Eventually everyone finished their dives, and we picked them up, and headed home.  The ride home was uneventful... no orcas :(

Sunday, November 17, 2013

Cordell Bank 2013

In October, BAUE spent three days diving at Cordell Bank National Marine Sanctuary.  I've wanted to dive Cordell for years, and this year, it finally came together, thanks to a lot of planning work on Matt Vieta and Jim Capwell's part.  After failing to find a suitable dive boat close to Cordell, we eventually landed on moving the Escapade from Monterey to Bodega Bay.  We had a weather window of about 12 days (not sure I counted that right), and the plan was to watch the forecast, and if there was a window where we could get the boat up, dive, and get the boat back to Monterey, we would go.  As it turned out, the weather was perfect during the first week of our weather window, so on Monday afternoon, we got the official call that we would be attempting a dive on Tuesday morning.  The boat made it to Bodega Bay in much better time than expected, and then for the next 3 days, we had flat flat seas for the 20+ mile trip out to the bank from Bodega Bay.

It's taken me a long time to finish this report, mostly because I didn't really think that the report could possibly do the trip justice.  The diving was amazing!  Clinton put it best when he said something along the lines of how great it is when something you've dreamed about for years actually lives up to your expectations.  The second reason that it's taken a while to finish the report is that I've also spent a lot of time recently on video editing, making different versions of videos for different uses.  (And I'm still working on a final "project" video, which will have more than just footage from the dives.)  I've included a video per day in each of the posts, and a short summary video here.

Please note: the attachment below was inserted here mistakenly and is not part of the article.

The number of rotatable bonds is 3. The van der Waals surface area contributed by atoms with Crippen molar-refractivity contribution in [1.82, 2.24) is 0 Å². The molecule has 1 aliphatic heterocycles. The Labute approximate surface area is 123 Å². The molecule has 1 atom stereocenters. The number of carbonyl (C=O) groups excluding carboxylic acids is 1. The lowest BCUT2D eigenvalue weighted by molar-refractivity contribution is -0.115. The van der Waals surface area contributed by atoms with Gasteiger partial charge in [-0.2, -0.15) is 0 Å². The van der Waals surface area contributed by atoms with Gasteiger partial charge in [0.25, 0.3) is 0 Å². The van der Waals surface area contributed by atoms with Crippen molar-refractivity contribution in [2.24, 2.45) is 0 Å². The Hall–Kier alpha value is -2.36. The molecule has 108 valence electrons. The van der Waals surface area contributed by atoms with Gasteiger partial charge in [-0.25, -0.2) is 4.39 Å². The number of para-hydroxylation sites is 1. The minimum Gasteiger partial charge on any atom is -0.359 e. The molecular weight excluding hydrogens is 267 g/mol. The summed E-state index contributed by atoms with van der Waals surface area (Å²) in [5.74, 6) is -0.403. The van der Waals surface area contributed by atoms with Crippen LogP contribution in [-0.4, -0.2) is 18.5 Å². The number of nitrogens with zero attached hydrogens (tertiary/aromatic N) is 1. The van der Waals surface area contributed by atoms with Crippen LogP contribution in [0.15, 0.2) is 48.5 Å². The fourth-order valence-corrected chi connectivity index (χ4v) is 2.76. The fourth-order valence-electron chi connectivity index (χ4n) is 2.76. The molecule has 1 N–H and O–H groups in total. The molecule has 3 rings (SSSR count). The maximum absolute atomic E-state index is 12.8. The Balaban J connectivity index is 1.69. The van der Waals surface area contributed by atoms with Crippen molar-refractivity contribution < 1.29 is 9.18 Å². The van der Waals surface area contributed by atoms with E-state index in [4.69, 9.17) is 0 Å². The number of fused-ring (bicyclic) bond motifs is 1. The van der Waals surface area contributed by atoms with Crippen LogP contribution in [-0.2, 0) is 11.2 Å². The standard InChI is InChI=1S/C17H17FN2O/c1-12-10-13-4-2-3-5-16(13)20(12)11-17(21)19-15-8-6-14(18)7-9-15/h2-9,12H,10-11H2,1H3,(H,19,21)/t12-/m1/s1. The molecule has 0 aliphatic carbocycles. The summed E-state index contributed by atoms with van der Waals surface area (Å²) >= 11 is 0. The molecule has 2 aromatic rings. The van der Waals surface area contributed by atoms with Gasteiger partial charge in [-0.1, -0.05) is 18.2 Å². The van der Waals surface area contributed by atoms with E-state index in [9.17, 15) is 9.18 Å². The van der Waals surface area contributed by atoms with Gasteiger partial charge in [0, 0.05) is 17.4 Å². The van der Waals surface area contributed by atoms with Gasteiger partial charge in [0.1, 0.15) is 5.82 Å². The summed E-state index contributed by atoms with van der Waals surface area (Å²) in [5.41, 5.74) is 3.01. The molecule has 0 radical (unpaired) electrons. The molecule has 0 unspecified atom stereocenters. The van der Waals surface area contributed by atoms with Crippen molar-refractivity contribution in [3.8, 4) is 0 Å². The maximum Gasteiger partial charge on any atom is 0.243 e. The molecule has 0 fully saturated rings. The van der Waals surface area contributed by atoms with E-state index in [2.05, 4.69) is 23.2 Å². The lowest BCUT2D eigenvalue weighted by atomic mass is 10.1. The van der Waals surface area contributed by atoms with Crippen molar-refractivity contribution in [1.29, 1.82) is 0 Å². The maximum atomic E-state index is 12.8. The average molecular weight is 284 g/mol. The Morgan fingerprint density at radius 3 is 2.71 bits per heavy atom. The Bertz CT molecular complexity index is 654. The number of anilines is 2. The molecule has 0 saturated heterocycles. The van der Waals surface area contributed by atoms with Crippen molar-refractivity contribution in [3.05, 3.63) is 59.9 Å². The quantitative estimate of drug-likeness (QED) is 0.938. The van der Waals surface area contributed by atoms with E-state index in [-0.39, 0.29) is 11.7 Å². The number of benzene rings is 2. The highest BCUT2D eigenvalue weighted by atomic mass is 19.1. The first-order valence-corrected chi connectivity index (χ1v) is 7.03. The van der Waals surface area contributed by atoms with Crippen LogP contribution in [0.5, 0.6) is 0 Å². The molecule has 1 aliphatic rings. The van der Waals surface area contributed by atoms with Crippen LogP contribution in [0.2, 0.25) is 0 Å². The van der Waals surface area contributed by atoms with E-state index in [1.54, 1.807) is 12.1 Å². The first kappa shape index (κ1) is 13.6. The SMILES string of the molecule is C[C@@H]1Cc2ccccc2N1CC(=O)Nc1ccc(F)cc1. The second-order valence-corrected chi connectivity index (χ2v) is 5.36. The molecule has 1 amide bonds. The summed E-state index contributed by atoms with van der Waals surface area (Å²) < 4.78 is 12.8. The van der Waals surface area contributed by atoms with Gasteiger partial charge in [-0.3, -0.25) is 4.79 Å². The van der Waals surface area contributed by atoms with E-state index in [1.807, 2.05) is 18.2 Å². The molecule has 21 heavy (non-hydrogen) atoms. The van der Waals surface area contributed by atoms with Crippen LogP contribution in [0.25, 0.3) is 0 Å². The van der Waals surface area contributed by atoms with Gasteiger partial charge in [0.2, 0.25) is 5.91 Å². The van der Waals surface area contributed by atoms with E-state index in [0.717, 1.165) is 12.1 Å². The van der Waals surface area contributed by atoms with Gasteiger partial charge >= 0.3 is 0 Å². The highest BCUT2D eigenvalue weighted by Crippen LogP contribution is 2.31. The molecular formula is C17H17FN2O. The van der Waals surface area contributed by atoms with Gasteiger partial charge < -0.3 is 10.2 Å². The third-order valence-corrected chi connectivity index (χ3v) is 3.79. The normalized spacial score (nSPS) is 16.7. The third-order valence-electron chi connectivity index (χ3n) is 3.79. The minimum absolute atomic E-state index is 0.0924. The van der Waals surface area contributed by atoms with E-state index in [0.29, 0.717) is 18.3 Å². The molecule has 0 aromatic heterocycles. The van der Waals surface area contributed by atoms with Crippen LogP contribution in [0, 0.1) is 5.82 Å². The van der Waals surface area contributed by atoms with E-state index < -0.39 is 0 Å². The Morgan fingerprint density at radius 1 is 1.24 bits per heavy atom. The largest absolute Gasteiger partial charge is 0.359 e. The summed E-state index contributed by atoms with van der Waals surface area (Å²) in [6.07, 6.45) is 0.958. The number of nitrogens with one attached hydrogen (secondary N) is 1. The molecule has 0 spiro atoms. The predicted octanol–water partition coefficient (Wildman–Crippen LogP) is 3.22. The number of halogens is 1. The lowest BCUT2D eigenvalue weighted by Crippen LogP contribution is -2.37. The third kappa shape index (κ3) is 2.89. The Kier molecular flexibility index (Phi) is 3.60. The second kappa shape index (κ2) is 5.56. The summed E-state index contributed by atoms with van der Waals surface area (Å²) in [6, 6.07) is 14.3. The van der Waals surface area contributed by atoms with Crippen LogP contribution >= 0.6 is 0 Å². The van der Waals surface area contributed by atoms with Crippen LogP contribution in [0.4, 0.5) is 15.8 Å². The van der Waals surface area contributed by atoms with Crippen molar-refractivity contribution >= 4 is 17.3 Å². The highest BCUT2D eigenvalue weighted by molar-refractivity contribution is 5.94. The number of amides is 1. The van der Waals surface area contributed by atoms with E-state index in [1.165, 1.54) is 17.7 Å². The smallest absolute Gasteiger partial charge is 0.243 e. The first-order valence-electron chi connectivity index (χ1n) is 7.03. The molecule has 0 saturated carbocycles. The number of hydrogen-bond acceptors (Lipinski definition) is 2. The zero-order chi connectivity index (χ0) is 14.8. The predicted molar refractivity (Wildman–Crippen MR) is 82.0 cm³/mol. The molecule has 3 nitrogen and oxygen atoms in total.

Considering how delayed this report is, I will forgo the one-post-a-day thing, and just post it all at once.  So, without further ado...

Craine's Point
Northern East Ridge
Northern West Ridge
Not Diving in Fog

I don't think the report actually does do the trip justice, but hopefully the photos and video can help.  All of that is posted in the BAUE gallery.

Thanks to everyone who made the trip possible, including Matt, Jim, the crew of the Escapade, NOAA and the Cordell NMS people, the Bodega Bay Marine Laboratory (which provided housing), and Anywater Sports.

Saturday, November 9, 2013

Go Big and Go Home

Photo by Clinton Bauder
Saturday was another BAUE tech charter.  It was a light load today, with just John, Clinton, Jim and me on the boat.  The light load was mostly due to Rob and Kevin being in Florida, cave diving without me (grumble) as they celebrated Rob's (self-inflicted) unemployment.  The forecast was, as far as I knew, good but not great, so I was a bit surprised when there was talk of Big Sur.  Somewhere along the ride down, we came up with the idea of trying a new spot in Big Sur, Sur D.  It took a bit of scrounging around to find the numbers for the site (and in the process, I texted Rob and Matt, who was also in Florida, asking if they had the numbers with them), but in the end, Jim had them.  So we decided that if we could make it to Big Sur, that is where we'd go.  My desire to go there may have been just a little bit motivated by the fact that Rob, Kevin, and Matt were all in Florida, so going to a new dive site in Big Sur seemed like the ultimate revenge.  So, not the best reason in the world to motivate a dive plan...

Photo by Clinton Bauder